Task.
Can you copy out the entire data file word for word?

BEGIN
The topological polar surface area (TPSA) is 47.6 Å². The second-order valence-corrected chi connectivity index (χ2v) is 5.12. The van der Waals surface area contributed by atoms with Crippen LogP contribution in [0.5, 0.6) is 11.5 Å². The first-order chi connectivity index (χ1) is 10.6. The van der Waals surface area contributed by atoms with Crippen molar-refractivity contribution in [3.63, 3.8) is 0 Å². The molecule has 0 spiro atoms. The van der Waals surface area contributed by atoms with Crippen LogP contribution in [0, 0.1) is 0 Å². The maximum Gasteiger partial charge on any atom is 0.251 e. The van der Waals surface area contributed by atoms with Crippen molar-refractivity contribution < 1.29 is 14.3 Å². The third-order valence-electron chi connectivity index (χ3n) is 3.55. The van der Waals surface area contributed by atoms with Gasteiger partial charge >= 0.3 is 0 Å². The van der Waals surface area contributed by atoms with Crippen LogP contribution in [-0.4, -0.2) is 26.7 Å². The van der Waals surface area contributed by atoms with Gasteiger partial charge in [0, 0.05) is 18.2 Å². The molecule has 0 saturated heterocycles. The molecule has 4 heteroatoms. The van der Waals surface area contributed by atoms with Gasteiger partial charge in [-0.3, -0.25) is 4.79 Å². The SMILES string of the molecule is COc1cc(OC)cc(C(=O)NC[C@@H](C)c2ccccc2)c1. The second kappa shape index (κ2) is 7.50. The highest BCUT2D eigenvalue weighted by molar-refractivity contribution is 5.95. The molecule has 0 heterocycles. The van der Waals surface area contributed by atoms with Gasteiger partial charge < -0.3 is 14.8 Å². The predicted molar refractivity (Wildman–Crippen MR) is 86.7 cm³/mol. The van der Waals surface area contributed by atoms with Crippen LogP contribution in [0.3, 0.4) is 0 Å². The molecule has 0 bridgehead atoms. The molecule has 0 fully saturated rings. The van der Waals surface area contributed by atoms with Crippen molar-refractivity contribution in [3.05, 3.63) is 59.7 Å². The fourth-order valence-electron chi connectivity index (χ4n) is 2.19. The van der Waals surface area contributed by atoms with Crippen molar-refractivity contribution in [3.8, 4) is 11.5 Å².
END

The topological polar surface area (TPSA) is 47.6 Å². The second-order valence-corrected chi connectivity index (χ2v) is 5.12. The van der Waals surface area contributed by atoms with Crippen LogP contribution in [0.5, 0.6) is 11.5 Å². The first-order chi connectivity index (χ1) is 10.6. The van der Waals surface area contributed by atoms with Crippen molar-refractivity contribution in [3.63, 3.8) is 0 Å². The molecule has 0 spiro atoms. The van der Waals surface area contributed by atoms with Crippen LogP contribution in [0, 0.1) is 0 Å². The maximum Gasteiger partial charge on any atom is 0.251 e. The van der Waals surface area contributed by atoms with Crippen molar-refractivity contribution < 1.29 is 14.3 Å². The third-order valence-electron chi connectivity index (χ3n) is 3.55. The van der Waals surface area contributed by atoms with Gasteiger partial charge >= 0.3 is 0 Å². The van der Waals surface area contributed by atoms with Crippen LogP contribution in [-0.4, -0.2) is 26.7 Å². The van der Waals surface area contributed by atoms with Gasteiger partial charge in [0, 0.05) is 18.2 Å². The molecule has 0 saturated heterocycles. The molecule has 4 heteroatoms. The van der Waals surface area contributed by atoms with Gasteiger partial charge in [-0.3, -0.25) is 4.79 Å². The SMILES string of the molecule is COc1cc(OC)cc(C(=O)NC[C@@H](C)c2ccccc2)c1. The second kappa shape index (κ2) is 7.50. The highest BCUT2D eigenvalue weighted by molar-refractivity contribution is 5.95. The molecule has 0 heterocycles. The van der Waals surface area contributed by atoms with Gasteiger partial charge < -0.3 is 14.8 Å². The predicted molar refractivity (Wildman–Crippen MR) is 86.7 cm³/mol. The van der Waals surface area contributed by atoms with Crippen LogP contribution in [0.3, 0.4) is 0 Å². The molecule has 0 bridgehead atoms. The molecule has 0 fully saturated rings. The van der Waals surface area contributed by atoms with Crippen molar-refractivity contribution in [3.05, 3.63) is 59.7 Å². The fourth-order valence-electron chi connectivity index (χ4n) is 2.19. The van der Waals surface area contributed by atoms with Crippen molar-refractivity contribution in [3.8, 4) is 11.5 Å².